Nature and Biodiversity

The clothes of the future could be made from pineapples and bananas

Pineapples are displayed for sale, as the holiday shopping season kicks off with 'El Buen Fin' (The Good Weekend), at a Sam's Club store, in Mexico City, Mexico, November 17, 2017. REUTERS/Henry Romero - RC1BF8D0F130

A strange looking catwalk. Image: REUTERS/Henry Romero

Sean Fleming
Senior Writer, Forum Agenda
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If the first thing you think of when you hear about clothes made from food is the meat dress Lady Gaga wore to the 2010 MTV Awards, you’re probably not alone. But there’s a lot more to this idea than headline-grabbing gimmicks.

Fashion is big business. So much so that if the fashion industry were a country, it would be pushing for a place in the top 10 for GDP, with annual sales of $1.3 trillion.

Image: Statista

One of the biggest trends in the world of apparel is fast fashion – mass market, affordable clothing with a high turnover of styles, to keep customers buying. It’s an approach that’s working in terms of numbers. Shoppers buy 60% more clothes than they did 15 years ago, and have doubled the rate at which they dispose of them.

From cotton to leather, the creation of fashion’s raw materials consumes vast amounts of resources and generates huge amounts of pollution and emissions. There are man-made fibres, such as polyester, which are derived from fossil fuels, and around 20% of the world’s wastewater comes from the fashion industry. It also produces huge amounts of microfibres, which eventually find their way into the ocean.

It’s no surprise there is a growing call for more ethically and environmentally responsible clothing. Step forward, Pinatex – an alternative to leather, made from pineapple leaf fibre. Although it is biodegradable, many of the treatments Pinatex receives in the manufacturing process are not. The resins that coat the fibres, for example, are petrochemical-based. But by using a by-product of pineapple agriculture, it is more environmentally friendly than traditional leather and plastic-based alternatives.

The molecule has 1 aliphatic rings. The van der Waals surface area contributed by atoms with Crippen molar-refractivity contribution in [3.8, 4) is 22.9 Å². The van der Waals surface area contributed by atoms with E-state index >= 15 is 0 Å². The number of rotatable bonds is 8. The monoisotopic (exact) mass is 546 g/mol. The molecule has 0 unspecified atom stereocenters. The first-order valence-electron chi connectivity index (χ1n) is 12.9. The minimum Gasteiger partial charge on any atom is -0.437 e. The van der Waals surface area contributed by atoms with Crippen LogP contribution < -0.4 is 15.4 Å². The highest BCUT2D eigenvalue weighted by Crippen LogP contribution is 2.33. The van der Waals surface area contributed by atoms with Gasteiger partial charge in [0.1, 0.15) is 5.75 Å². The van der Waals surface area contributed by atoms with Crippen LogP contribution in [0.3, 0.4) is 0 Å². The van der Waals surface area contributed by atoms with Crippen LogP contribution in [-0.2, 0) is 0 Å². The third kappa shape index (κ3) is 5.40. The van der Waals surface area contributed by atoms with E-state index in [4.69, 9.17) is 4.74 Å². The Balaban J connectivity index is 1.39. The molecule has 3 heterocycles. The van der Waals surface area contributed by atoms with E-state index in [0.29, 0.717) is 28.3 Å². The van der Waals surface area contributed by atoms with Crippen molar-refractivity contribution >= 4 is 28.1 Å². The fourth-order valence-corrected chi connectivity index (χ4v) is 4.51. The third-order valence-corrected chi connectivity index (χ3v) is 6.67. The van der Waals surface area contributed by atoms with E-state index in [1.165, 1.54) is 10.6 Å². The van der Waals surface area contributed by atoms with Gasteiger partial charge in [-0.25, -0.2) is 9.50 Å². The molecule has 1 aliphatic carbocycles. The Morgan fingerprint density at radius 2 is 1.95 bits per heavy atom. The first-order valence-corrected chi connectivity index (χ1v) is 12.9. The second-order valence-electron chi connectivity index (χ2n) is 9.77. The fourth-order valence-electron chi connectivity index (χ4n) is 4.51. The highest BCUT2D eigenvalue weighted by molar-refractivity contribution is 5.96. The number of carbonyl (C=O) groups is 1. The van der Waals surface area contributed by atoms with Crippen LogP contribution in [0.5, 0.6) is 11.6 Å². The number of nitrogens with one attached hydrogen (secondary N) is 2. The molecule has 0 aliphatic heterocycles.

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Bananas are also getting in on the act. Musa fibre is a durable material made from the stem of the banana tree – it’s also known as banana fibre. Biodegradable, very strong yet capable of being spun and woven, musa fibre is already in use as an alternative to traditional textiles. It is comprised of cellulose, hemicelluloses and lignin, and bonded using natural gums. It has been used in Japan for centuries.

The clothing company Hugo Boss has a range of Pinatex footwear, while fashion designer Stella McCartney has pioneered the use of a mushroom-based leather alternative called Mylo.

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Other food-based clothing and textile innovations include:

Vegeatextile

This EU-funded initiative has taken the wine industry’s leftovers and turned them into Vegea, a leather alternative. The leather-like substance is, unsurprisingly, the colour of red wine and a Vegea dress by the designer Tiziano Guardini was exhibited at London’s V&A Museum.

Image: Vegea

Orange Fiber

The Italian fashion label Salvatore Ferragamo has produced a range of clothes made from a viscose-like material made from oranges. The company behind it, called Orange Fiber, use peel discarded in the production of orange juice.

Image: Orange Fiber

Agraloop

Waste from food crops such as oilseed hemp and oilseed flax straw as well as pineapple leaves, banana trunks and sugar cane bark, has been turned into packaging, fertilizer, biofuel and a new range of bio-friendly fibre. The company behind it won the Global Change Award.

Image: Agraloop
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Nature and BiodiversitySustainable Development
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